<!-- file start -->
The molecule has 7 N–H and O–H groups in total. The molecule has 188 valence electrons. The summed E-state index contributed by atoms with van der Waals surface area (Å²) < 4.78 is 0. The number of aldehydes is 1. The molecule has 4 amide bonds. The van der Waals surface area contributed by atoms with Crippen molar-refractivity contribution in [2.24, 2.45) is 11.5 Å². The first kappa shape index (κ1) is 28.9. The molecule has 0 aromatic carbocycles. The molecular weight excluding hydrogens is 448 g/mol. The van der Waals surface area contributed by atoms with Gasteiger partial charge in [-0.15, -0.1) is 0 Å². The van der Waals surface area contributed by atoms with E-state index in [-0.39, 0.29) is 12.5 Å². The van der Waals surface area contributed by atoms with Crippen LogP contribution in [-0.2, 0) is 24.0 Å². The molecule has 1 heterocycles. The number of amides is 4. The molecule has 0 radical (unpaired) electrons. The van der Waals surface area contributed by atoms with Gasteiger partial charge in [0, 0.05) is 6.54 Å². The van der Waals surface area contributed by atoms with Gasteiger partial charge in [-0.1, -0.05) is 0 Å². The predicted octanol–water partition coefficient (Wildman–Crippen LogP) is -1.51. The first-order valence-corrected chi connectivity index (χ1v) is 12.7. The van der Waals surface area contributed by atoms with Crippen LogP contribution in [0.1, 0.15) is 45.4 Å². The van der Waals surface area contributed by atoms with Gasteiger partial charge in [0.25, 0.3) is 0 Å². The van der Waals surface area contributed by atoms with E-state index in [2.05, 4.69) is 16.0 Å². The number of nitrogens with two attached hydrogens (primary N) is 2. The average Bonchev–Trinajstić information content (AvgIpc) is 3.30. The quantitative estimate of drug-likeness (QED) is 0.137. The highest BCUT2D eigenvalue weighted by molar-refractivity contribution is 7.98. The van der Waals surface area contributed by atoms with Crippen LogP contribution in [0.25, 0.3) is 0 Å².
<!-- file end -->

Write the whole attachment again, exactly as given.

The molecule has 7 N–H and O–H groups in total. The molecule has 188 valence electrons. The summed E-state index contributed by atoms with van der Waals surface area (Å²) < 4.78 is 0. The number of aldehydes is 1. The molecule has 4 amide bonds. The van der Waals surface area contributed by atoms with Crippen molar-refractivity contribution in [2.24, 2.45) is 11.5 Å². The first kappa shape index (κ1) is 28.9. The molecule has 0 aromatic carbocycles. The molecular weight excluding hydrogens is 448 g/mol. The van der Waals surface area contributed by atoms with Gasteiger partial charge in [-0.15, -0.1) is 0 Å². The van der Waals surface area contributed by atoms with E-state index in [-0.39, 0.29) is 12.5 Å². The van der Waals surface area contributed by atoms with Crippen LogP contribution in [-0.2, 0) is 24.0 Å². The molecule has 1 heterocycles. The number of amides is 4. The molecule has 0 radical (unpaired) electrons. The van der Waals surface area contributed by atoms with Gasteiger partial charge in [0, 0.05) is 6.54 Å². The van der Waals surface area contributed by atoms with Gasteiger partial charge in [-0.1, -0.05) is 0 Å². The predicted octanol–water partition coefficient (Wildman–Crippen LogP) is -1.51. The first-order valence-corrected chi connectivity index (χ1v) is 12.7. The van der Waals surface area contributed by atoms with Crippen LogP contribution in [0.1, 0.15) is 45.4 Å². The van der Waals surface area contributed by atoms with Gasteiger partial charge in [0.25, 0.3) is 0 Å². The van der Waals surface area contributed by atoms with E-state index in [2.05, 4.69) is 16.0 Å². The number of nitrogens with two attached hydrogens (primary N) is 2. The average Bonchev–Trinajstić information content (AvgIpc) is 3.30. The quantitative estimate of drug-likeness (QED) is 0.137. The highest BCUT2D eigenvalue weighted by molar-refractivity contribution is 7.98. The van der Waals surface area contributed by atoms with Crippen LogP contribution in [0.25, 0.3) is 0 Å².